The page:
Americans are obsessed with doing more with less. So it may not surprise you to hear that when donors, foundations and watchdog organizations choose causes to support, they often focus on overhead ratios – or how much charities spend on expenses such as information technology and office space.
But this measuring stick has drawbacks.
Getting by on the smallest budget possible without skimping on salaries, staffing and equipment is hard, if not impossible, to do. Many philanthropic and nonprofit leaders agree that not all overhead spending is inherently bad. But no consensus has emerged yet around any alternatives.
We’ve been exploring some alternatives to the overhead ratio as part of our work as scholars of public administration and nonprofit management. Sure enough, we’re seeing evidence that there are other tools out there that work better when givers need to figure out which charities they think deserve their money.
A bigger bang out of more bucks
In our recent study, published in the Nonprofit Management & Leadership journal, we looked at a few alternatives to assessing how charities perform.
Data Envelopment Analysis is a mathematical program that can compare nonprofits with many different resources – like staff or volunteers – and outputs – like goods or services. DEA computes a performance score that has been used to compare public transportation agencies, nonprofit hospitals and social enterprises like international aid organizations.
The second approach is called Stochastic Frontier Analysis. This approach uses statistics to compare how well nonprofits with a similar mission produce or serve with the resources they have. SFA has also been used to compare service organizations, including hospitals, universities, and the fundraising efforts of nonprofit arts organizations. It has even been used to compare efforts to reduce energy consumption in American homes.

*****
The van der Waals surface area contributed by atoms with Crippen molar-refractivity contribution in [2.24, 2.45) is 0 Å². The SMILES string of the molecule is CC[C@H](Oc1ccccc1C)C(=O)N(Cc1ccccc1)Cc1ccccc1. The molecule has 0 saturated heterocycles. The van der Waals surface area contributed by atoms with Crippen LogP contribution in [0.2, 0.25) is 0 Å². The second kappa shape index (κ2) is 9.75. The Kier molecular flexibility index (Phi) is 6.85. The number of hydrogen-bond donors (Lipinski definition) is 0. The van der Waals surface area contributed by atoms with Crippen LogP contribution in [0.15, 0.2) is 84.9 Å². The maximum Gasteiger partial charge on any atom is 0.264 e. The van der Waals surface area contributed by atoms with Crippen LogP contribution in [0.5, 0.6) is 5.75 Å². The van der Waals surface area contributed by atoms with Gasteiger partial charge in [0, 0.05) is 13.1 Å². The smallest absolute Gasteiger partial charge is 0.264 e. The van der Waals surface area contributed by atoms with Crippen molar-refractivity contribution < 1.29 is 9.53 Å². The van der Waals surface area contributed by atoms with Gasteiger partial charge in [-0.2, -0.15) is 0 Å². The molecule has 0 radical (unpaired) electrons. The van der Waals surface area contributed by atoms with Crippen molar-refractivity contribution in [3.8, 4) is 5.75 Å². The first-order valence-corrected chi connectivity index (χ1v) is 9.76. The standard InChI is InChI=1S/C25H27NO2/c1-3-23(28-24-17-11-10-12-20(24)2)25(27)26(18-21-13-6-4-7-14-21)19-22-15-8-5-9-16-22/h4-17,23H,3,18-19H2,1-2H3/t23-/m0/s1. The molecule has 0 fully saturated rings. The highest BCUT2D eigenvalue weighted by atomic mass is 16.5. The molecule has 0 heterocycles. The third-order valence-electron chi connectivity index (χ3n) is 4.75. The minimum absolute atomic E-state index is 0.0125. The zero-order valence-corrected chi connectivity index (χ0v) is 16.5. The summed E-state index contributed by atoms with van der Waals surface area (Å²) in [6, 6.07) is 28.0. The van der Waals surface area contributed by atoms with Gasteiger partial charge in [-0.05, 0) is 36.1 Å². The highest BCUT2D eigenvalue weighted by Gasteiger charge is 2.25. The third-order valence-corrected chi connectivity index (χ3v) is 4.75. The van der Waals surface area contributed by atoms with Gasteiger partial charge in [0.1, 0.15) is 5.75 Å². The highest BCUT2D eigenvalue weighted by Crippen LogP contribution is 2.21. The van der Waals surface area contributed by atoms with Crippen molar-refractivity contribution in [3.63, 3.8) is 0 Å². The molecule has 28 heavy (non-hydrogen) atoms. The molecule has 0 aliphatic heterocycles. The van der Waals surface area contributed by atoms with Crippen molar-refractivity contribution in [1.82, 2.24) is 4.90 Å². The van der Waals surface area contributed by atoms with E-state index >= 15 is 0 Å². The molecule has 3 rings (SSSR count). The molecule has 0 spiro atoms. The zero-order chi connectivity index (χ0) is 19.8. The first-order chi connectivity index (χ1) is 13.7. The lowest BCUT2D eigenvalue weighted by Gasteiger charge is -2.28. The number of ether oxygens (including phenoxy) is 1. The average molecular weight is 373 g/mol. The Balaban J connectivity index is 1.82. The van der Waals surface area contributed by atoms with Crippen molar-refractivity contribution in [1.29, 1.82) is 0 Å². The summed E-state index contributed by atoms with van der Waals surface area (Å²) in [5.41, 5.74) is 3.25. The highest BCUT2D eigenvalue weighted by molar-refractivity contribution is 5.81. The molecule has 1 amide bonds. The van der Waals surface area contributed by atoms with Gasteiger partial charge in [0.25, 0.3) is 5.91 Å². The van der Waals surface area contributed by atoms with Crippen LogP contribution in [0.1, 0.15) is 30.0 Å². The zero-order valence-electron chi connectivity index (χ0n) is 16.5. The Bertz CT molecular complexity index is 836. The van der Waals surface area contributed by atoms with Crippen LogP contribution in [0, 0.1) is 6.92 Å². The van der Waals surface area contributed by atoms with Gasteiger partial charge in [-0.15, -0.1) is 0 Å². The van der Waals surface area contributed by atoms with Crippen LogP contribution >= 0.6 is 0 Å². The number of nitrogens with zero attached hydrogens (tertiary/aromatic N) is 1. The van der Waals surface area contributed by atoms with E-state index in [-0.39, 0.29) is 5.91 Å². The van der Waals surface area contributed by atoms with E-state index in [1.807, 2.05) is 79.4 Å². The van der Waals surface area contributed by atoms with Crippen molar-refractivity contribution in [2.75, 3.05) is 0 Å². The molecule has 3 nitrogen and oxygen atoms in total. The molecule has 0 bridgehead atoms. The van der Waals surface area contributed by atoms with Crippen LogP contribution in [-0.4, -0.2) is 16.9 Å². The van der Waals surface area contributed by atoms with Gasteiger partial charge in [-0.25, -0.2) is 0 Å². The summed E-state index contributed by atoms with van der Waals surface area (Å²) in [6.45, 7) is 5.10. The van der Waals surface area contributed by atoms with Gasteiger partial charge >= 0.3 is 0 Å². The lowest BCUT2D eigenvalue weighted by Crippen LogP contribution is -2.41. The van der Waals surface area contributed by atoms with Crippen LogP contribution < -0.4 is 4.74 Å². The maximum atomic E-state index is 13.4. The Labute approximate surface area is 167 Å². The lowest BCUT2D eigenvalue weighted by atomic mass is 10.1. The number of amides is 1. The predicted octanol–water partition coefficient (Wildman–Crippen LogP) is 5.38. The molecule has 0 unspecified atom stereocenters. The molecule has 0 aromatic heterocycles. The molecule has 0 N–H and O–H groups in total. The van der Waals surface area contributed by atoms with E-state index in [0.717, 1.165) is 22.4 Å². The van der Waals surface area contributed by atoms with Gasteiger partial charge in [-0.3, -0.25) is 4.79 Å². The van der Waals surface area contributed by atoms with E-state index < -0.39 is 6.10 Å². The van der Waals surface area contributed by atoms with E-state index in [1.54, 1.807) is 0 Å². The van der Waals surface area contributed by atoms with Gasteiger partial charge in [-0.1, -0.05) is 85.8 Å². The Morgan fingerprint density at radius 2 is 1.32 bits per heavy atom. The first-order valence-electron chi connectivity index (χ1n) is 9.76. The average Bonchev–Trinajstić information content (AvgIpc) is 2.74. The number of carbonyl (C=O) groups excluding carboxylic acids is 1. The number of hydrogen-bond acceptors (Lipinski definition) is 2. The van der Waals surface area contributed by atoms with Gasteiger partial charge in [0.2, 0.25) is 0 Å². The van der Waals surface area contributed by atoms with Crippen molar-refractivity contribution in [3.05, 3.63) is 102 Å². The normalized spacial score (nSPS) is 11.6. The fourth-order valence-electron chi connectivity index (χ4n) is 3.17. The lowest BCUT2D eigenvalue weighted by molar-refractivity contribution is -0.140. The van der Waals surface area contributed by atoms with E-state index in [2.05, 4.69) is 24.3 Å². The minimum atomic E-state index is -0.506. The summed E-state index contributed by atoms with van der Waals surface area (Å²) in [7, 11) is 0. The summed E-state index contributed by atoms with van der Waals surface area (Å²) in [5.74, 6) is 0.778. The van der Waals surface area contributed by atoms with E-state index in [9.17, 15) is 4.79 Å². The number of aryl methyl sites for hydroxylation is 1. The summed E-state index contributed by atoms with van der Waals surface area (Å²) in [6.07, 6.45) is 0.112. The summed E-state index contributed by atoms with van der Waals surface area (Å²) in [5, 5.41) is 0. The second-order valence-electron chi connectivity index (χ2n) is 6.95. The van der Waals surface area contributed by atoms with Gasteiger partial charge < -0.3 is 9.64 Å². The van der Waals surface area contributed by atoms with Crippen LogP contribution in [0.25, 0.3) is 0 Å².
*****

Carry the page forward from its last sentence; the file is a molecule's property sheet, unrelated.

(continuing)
Both DEA and SFA have limitations, working better to evaluate nonprofits that produce something that’s easy to count – like packaged meals or affordable homes. These measurements are perhaps too complicated for the average small donor to consider, but organizations like Charity Navigator that assess nonprofits might use these tools to make their ratings more precise.
Habitat for Humanity, the world’s largest nonprofit homebuilder, shared data with our research team, including the number of homes built or rehabbed by nearly 792 of its affiliates across the U.S. Combining this information with publicly available details, we assessed how their overhead ratios compared with how many houses they built or rehabilitated in 2013.
Using these two methods that management scholars rely on, we found those affiliates that would otherwise rank low because of their higher overhead ratios, actually ranked very high using these alternatives.
For example, the highest-ranking affiliate according to the SFA analysis had a relatively high overhead ratio of 32 percent. Similarly, the top-ranking affiliate based on the DEA approach had an overhead ratio of 36 percent.
Yet these two groups built or rehabbed high numbers of houses relative to what they spent. In contrast, another affiliate with an overhead ratio of 2 percent did not deliver as many homes to low-income people relative to its outlays.
Nonprofits may want to consider our findings when they establish their strategies and work on their budgets. In addition, Charity Navigator, Candid and other groups that evaluate nonprofits could consider adjusting their standard metrics to include Stochastic Frontier Analysis, Data Envelopment Analysis or both.
We believe these alternative approaches we tried are better at assessing how good charities are at carrying out their missions. We think it will help everyone, especially the people served by organizations that exist to do good, if donors look more closely at what nonprofits achieve than what they spend.